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He Trains Mink To Hunt
“I always liked animals as a kid and trained dogs and horses,” says Joseph Carter. “When our family moved to Utah we had neighbors who raised mink. I’d read a book about a guy who hunted with ferrets and fished with a trained otter, so I thought it would be fun to see what I could do with a mink.”
  After getting turned down by several mink farmers, the 18-year-old teenager found an escaped female ranch mink running in a field near his house. “I captured her and named her Murray. She was very easy to work with and I trained her to follow commands in just a few months. Better yet, I never got bit once,” Carter says. Unfortunately, Murray died suddenly from an infection, and Carter was minkless. Then a neighbor called and said she had an escaped ranch mink in her garage. Carter trained that mink, and eventually several others owned by people who had contacted him. He used the mink to hunt varmints such as rats, muskrats, rabbits and squirrels. People with critter problems now hire him to take care of their pest animal problems. He even has an ongoing contract with a city park to have his trained mink hunt rats. Carter says his mink do a much better job at rat control than the professional pest control companies.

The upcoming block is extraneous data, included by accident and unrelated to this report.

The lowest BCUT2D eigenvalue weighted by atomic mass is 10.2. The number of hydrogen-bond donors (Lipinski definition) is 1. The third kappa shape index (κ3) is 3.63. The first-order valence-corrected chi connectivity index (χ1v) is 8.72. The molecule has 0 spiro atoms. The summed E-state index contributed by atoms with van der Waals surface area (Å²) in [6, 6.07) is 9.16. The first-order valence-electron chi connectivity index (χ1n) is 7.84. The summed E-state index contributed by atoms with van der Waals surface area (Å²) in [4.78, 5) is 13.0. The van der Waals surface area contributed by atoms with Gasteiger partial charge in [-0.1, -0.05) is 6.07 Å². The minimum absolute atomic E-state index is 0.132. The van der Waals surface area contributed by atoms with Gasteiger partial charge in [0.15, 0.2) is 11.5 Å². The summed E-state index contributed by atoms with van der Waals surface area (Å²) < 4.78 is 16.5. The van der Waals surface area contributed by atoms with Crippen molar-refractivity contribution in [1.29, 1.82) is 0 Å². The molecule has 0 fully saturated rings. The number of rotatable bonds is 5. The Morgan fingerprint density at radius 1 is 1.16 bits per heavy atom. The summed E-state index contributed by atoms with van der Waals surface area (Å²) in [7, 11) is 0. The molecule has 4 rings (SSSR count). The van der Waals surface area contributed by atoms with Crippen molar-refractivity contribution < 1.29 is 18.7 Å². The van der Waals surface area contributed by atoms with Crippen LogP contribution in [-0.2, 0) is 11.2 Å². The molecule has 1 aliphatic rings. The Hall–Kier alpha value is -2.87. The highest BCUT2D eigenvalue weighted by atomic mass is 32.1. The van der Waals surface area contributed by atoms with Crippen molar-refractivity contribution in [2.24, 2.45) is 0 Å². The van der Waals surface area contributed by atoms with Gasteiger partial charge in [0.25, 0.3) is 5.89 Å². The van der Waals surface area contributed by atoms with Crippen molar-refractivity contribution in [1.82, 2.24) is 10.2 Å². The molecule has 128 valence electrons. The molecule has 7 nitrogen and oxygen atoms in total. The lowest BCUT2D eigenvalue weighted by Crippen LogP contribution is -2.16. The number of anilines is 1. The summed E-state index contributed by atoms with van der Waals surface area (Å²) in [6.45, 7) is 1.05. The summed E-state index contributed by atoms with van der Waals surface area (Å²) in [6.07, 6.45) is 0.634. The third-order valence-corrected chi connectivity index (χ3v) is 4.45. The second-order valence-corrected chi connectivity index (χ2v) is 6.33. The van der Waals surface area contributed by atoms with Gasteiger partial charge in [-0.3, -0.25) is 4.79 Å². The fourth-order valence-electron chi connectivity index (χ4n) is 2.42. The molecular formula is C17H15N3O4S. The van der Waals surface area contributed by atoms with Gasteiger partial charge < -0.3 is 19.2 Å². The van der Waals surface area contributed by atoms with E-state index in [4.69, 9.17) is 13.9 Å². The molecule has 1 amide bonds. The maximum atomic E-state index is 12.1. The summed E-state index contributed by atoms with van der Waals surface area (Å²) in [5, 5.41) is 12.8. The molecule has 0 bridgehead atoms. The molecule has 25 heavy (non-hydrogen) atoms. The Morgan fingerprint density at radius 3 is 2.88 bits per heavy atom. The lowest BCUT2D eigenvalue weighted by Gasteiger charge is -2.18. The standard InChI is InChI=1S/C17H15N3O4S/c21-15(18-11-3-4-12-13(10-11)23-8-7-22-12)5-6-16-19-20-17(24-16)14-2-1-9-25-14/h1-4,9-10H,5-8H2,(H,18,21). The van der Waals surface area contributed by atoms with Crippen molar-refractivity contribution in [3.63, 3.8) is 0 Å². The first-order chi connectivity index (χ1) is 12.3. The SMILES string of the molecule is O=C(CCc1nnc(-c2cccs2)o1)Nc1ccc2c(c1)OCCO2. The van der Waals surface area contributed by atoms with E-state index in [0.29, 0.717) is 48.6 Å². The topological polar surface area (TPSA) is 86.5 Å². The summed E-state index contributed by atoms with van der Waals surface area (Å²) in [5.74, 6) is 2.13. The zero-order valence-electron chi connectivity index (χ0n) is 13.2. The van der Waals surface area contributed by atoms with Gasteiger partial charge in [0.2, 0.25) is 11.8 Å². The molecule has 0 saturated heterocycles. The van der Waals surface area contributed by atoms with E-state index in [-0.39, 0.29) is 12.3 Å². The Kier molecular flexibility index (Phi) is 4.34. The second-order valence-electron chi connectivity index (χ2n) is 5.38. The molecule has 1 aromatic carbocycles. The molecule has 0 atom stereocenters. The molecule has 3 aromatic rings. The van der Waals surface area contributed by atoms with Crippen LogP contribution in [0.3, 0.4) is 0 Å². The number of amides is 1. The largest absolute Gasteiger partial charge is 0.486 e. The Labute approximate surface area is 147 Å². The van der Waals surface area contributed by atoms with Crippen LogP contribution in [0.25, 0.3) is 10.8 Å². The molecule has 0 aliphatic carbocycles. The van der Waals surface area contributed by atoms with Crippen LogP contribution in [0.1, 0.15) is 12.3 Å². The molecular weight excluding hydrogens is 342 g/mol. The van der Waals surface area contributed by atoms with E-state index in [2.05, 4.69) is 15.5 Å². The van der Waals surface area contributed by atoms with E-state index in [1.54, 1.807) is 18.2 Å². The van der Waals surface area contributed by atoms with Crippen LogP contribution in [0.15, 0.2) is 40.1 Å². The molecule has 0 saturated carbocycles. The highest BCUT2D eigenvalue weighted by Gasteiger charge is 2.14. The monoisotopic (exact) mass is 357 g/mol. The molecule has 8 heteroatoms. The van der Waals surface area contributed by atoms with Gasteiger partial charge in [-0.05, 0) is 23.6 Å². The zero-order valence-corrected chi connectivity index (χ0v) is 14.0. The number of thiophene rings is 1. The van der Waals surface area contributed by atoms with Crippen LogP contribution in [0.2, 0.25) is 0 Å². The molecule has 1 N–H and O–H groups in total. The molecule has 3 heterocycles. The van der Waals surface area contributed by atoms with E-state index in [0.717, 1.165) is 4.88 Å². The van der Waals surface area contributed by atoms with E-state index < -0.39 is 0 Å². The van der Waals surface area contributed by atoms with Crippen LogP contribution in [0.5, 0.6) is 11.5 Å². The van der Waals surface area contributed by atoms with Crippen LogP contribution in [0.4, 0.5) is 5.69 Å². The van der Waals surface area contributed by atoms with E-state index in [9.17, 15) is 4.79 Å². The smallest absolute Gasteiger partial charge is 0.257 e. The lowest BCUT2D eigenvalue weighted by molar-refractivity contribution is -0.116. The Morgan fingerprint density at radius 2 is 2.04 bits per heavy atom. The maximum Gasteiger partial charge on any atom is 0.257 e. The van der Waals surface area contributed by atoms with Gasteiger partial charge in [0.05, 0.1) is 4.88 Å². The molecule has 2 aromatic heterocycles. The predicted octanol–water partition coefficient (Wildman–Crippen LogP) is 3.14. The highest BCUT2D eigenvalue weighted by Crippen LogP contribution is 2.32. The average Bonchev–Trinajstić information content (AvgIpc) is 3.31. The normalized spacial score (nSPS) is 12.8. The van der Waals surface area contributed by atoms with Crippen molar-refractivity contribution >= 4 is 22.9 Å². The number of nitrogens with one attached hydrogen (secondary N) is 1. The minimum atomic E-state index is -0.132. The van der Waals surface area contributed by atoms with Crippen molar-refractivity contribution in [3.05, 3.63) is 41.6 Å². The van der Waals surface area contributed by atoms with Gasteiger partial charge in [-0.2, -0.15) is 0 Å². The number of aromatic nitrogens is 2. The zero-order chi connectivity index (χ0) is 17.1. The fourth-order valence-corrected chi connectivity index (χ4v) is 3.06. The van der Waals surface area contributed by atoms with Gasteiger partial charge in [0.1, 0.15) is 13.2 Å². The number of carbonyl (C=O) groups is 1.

He regularly posts mink handling and hunting videos on the internet, and the calls and questions he gets led to writing a book called “The New Sport of Minkenry”. By the end of 2014 he says people from 24 states and 6 foreign countries had purchased his book.
  “It took me well over a year to put all the information together for the book,” says Carter. “I put in everything I knew from my experience and had help from a lot of other people familiar with the animals. It has chapters on care, training, nutrition, equipment, housing, health and differences between mink color strains.”
  Carter says his own mink are pets who are trained for hunting, much like gun dogs are for hunting birds. He trains the mink to come back using the word ‘Glingaho’, which means ‘come here’ in the Omaha Native American language. “They need regular attention, regular care and they need to work in the field to keep up their skills. Working with them is just as fun and rewarding as working with horses, dogs or falcons. The biggest difference is that many mink only respond to the person who trained them, and they don’t typically socialize well with other animals.”
  For more information on his book or services, contact: FARM SHOW Followup, Joseph Carter (ph 801 548-2696; Joseph.carter52@yahoo.com).

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2015 - Volume #39, Issue #1